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A First World War Soldier

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When the rains had finished, by May, 1916, in the Belgian Congo, General Molitor began to move upon Tanganyika. Soon our motor-boat flotilla and the Belgian launches and seaplanes had swept the lake of German shipping; and the first Belgian force landed and occupied Ujiji, the terminus of the Central Railway.

Then the blood of the Huns in Africa ran cold in their veins, and the fear that the advancing Belgians would wreak vengeance for the crimes of Germany in Belgium and to the Belgian consuls in prison in Tabora, gripped their vitals. Hastily they sent their women and children at all speed east along the line to Tabora, the new Provincial capital, and planned to put up the stiff rearguard actions that should delay the enemy, until the English might take Tabora and save their women from Belgian hands. For the English, those soft-hearted fools, who had already so well treated the women at Wilhelmstal, could be as easily persuaded to exercise their flabby sentimentalism on the women and children in Tabora. So ran the German reasoning.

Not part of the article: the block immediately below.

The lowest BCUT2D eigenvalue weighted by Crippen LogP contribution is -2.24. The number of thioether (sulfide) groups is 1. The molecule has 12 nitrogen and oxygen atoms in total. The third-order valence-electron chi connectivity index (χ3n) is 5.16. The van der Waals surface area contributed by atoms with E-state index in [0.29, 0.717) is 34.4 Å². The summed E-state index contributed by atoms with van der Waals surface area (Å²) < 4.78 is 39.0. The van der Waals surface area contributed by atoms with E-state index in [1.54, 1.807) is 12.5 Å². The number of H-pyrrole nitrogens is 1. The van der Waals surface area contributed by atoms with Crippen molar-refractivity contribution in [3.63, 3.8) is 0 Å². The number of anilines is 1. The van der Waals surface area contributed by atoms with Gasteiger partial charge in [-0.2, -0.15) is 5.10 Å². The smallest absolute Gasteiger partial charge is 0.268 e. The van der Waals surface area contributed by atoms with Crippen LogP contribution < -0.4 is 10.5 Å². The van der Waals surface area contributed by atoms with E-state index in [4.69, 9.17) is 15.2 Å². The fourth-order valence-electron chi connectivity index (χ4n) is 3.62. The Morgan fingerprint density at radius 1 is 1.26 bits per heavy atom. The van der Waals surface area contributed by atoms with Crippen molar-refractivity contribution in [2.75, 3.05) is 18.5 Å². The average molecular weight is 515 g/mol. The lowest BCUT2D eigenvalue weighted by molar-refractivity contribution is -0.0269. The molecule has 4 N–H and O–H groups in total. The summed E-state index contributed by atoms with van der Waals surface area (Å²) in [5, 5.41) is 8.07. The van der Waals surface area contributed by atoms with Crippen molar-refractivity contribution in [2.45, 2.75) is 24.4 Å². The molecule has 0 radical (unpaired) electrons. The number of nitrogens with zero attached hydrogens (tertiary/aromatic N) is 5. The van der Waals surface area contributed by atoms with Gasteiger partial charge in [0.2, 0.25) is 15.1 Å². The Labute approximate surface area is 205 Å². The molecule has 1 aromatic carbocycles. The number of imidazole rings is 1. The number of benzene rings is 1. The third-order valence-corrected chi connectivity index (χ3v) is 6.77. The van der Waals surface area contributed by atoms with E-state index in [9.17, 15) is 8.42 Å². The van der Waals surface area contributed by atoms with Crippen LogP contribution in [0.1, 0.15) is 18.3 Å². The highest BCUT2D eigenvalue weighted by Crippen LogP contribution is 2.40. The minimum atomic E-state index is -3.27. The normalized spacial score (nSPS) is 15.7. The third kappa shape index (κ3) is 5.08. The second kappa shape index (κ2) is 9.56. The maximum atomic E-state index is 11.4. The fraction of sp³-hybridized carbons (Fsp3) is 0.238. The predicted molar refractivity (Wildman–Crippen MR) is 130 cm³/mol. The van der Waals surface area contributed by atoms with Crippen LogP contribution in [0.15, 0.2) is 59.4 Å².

Slowly and relentlessly the Belgian columns swept eastward along the railway line, closely co-operating with the British force advancing from Mwanza, south-east, toward the capital. But, in Molitor, the German General Wable had met more than his match, and soon, outgeneralled and out-manoeuvred, he had to rally on the last prepared position, west of Tabora. Then, daily, went the German parlementaires under the white flag, that standard the enemy know so well how to use, to the British General praying that he would occupy Tabora while Wable kept the Belgians in check. But the British General was adamant, and would have none of it; and as Wable's shattered forces fled to the bush to march south-east to where Lettow, the ever-vigilant, was keeping watch, the Belgians entered the fair city of Tabora. And here were over five hundred German women and children, clinging to the protection that the Governor's wife should gain for them. For Frau von Schnee was a New Zealand woman, and she might be looked to to persuade the British to restrain the Belgian Askari.